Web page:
Iisc: IISc, inStem researchers find way to mass produce microneedles, to aid patients needing multiple jabs – Times of India

BENGALURU: Most people are likely to get jabbed only occasionally, but some need jabs more frequently. For instance, an estimated 150-200 million people with diabetes globally need insulin injections twice a day.
While microneedle patches can help inject insulin just below the skin surface without pricking deep like normal syringes, they are manufactured using complex procedures like photolithography that require clean rooms, and are time consuming.
Pointing out that such complexity limits their mass production and self-administration, researchers from the Indian Institute of Science (IISc) and Institute For Stem Cell Science and Regenerative Medicine (inStem) have used a novel method to produce microneedles.
It involves a single-step process where the polymeric microneedle batter (a specific polymer mix) can be poured onto a platform with needle-shaped moulds which have pyramidal tips that can be adjusted to any height, an IISc statement reads.
“…As the batter (polymer mix) solidifies, a perfectly lined up array of hollow microneedles can be peeled off immediately and the setup is ready to produce the next batch right away. This kind of setup does not require an expensive clean room,” the statement added.
The team — Vivek Ghate, Anu Renjith, Kedar Badnikar, Shreyas N Jayadevi, Manjunath M Nayak and Dinesh Subramanyam from IISc, and, Suman Pahal and Praveen K Vemula from inStem, then tested a microneedle patch produced using this method and found that it could precisely deliver the required volume of insulin to diabetic mice in the lab.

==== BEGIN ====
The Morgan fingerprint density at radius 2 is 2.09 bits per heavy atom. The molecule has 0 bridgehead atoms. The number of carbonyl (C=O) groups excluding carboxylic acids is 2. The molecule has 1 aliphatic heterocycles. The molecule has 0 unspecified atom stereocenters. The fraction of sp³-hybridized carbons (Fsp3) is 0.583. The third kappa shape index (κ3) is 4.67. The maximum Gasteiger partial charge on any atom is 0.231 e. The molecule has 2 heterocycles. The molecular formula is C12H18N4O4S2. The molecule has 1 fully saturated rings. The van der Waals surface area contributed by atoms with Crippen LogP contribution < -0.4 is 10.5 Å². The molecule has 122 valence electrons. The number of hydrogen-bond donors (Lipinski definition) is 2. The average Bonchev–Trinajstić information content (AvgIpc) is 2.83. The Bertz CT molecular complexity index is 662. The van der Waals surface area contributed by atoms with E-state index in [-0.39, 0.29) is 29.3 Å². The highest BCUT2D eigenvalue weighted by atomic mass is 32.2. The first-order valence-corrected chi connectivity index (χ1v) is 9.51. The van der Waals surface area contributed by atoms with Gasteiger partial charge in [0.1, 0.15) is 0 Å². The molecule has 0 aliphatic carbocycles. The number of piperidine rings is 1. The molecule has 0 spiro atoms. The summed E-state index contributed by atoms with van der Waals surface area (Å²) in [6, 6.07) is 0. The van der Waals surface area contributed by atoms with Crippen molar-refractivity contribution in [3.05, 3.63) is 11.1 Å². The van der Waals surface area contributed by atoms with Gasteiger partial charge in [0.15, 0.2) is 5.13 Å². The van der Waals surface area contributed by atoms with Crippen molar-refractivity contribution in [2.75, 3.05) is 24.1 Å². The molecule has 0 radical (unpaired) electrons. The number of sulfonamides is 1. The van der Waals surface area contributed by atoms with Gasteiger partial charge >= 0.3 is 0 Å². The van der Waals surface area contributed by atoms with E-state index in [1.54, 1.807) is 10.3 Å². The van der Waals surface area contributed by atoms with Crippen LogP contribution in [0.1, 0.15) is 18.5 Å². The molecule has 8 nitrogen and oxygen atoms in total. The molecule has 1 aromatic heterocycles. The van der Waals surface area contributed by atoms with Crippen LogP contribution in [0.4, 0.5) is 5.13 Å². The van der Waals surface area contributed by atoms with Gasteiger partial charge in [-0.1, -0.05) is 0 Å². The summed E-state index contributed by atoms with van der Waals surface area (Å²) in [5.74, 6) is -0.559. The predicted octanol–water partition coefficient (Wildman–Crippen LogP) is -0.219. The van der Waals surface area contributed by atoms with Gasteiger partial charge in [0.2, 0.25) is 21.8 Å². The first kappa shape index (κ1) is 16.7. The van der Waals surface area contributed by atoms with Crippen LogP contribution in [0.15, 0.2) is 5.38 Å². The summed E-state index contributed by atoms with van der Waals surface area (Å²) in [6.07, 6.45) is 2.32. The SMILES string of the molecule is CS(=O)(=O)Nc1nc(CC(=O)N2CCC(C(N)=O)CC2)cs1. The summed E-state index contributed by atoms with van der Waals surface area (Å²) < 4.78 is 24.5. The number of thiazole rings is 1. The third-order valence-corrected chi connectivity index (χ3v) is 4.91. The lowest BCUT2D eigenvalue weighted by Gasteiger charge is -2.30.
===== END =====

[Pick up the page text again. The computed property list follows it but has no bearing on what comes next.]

In their study, published in the International Journal of Pharmaceutics, the researchers say: “…The working and functional utility of the package in delivering metered drug doses was demonstrated by delivering vitamin B12 (ex vivo) and insulin (in vivo), respectively. The optimised process can be used for large-scale manufacturing.”
IISc said that the researchers hope that this method can fasten the fabrication process of microneedles which can be used to deliver drugs as part of wearable devices.
“Hollow microneedle arrays (HMNs) are an excellent choice for managing chronic diseases requiring the administration of multiple drug doses over a prolonged duration…In this study, polymeric HMNs were fabricated using a novel single-step drop-casting process without needing cleanroom facilities, and sophisticated instrumentation,” researchers added.

Source link

Related Articles


Please enter your comment!
Please enter your name here

Stay Connected

- Advertisement -spot_img

Latest Articles